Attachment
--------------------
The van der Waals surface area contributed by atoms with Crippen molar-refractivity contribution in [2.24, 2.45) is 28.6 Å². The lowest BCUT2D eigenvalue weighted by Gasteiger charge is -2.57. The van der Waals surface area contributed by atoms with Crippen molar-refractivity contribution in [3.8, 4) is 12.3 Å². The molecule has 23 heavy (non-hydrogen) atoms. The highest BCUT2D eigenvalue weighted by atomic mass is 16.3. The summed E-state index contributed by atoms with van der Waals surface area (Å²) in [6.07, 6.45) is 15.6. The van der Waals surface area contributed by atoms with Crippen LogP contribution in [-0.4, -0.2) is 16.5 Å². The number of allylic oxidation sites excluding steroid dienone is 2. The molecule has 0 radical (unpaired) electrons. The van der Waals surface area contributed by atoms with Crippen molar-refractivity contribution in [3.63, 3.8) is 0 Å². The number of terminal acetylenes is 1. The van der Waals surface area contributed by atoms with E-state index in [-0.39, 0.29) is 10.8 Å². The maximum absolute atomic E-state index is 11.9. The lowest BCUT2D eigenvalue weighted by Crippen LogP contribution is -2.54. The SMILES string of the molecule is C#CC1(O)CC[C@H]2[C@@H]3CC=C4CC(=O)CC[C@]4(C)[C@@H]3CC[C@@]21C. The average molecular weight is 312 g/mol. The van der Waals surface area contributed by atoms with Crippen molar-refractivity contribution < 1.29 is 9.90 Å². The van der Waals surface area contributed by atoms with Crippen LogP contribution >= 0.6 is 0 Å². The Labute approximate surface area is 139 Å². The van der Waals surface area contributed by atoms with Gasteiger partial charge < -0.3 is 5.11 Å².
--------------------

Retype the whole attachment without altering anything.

The van der Waals surface area contributed by atoms with Crippen molar-refractivity contribution in [2.24, 2.45) is 28.6 Å². The lowest BCUT2D eigenvalue weighted by Gasteiger charge is -2.57. The van der Waals surface area contributed by atoms with Crippen molar-refractivity contribution in [3.8, 4) is 12.3 Å². The molecule has 23 heavy (non-hydrogen) atoms. The highest BCUT2D eigenvalue weighted by atomic mass is 16.3. The summed E-state index contributed by atoms with van der Waals surface area (Å²) in [6.07, 6.45) is 15.6. The van der Waals surface area contributed by atoms with Crippen LogP contribution in [-0.4, -0.2) is 16.5 Å². The number of allylic oxidation sites excluding steroid dienone is 2. The molecule has 0 radical (unpaired) electrons. The van der Waals surface area contributed by atoms with Crippen molar-refractivity contribution in [3.63, 3.8) is 0 Å². The number of terminal acetylenes is 1. The van der Waals surface area contributed by atoms with E-state index in [-0.39, 0.29) is 10.8 Å². The maximum absolute atomic E-state index is 11.9. The lowest BCUT2D eigenvalue weighted by Crippen LogP contribution is -2.54. The SMILES string of the molecule is C#CC1(O)CC[C@H]2[C@@H]3CC=C4CC(=O)CC[C@]4(C)[C@@H]3CC[C@@]21C. The average molecular weight is 312 g/mol. The van der Waals surface area contributed by atoms with Crippen molar-refractivity contribution < 1.29 is 9.90 Å². The van der Waals surface area contributed by atoms with Crippen LogP contribution >= 0.6 is 0 Å². The Labute approximate surface area is 139 Å². The van der Waals surface area contributed by atoms with Gasteiger partial charge < -0.3 is 5.11 Å².